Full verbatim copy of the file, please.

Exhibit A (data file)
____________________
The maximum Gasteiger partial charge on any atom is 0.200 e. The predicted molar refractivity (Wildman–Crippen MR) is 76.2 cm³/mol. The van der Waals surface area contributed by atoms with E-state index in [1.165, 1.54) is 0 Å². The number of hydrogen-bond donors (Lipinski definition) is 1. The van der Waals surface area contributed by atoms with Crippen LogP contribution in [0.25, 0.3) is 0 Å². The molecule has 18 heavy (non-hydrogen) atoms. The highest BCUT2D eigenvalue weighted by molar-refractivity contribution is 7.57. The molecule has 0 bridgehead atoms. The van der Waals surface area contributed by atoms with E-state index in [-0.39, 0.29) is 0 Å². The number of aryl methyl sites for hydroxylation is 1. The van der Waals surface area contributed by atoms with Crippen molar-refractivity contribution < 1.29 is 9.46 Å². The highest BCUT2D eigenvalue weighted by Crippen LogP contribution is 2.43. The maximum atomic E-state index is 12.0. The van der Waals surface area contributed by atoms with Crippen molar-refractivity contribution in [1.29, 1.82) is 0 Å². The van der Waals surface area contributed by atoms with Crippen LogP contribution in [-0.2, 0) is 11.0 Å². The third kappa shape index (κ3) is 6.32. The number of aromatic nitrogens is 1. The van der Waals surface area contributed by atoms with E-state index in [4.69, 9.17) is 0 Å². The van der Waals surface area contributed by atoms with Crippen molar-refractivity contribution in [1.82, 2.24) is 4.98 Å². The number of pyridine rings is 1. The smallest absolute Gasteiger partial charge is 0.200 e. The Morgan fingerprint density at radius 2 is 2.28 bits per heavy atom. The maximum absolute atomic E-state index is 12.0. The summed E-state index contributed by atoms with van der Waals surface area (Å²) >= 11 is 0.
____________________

The maximum Gasteiger partial charge on any atom is 0.200 e. The predicted molar refractivity (Wildman–Crippen MR) is 76.2 cm³/mol. The van der Waals surface area contributed by atoms with E-state index in [1.165, 1.54) is 0 Å². The number of hydrogen-bond donors (Lipinski definition) is 1. The van der Waals surface area contributed by atoms with Crippen LogP contribution in [0.25, 0.3) is 0 Å². The molecule has 18 heavy (non-hydrogen) atoms. The highest BCUT2D eigenvalue weighted by molar-refractivity contribution is 7.57. The molecule has 0 bridgehead atoms. The van der Waals surface area contributed by atoms with E-state index in [-0.39, 0.29) is 0 Å². The number of aryl methyl sites for hydroxylation is 1. The van der Waals surface area contributed by atoms with Crippen molar-refractivity contribution < 1.29 is 9.46 Å². The highest BCUT2D eigenvalue weighted by Crippen LogP contribution is 2.43. The maximum atomic E-state index is 12.0. The van der Waals surface area contributed by atoms with Crippen molar-refractivity contribution in [1.29, 1.82) is 0 Å². The van der Waals surface area contributed by atoms with Crippen LogP contribution in [-0.2, 0) is 11.0 Å². The third kappa shape index (κ3) is 6.32. The number of aromatic nitrogens is 1. The van der Waals surface area contributed by atoms with E-state index in [4.69, 9.17) is 0 Å². The van der Waals surface area contributed by atoms with Crippen molar-refractivity contribution in [1.82, 2.24) is 4.98 Å². The number of pyridine rings is 1. The smallest absolute Gasteiger partial charge is 0.200 e. The Morgan fingerprint density at radius 2 is 2.28 bits per heavy atom. The maximum absolute atomic E-state index is 12.0. The summed E-state index contributed by atoms with van der Waals surface area (Å²) >= 11 is 0.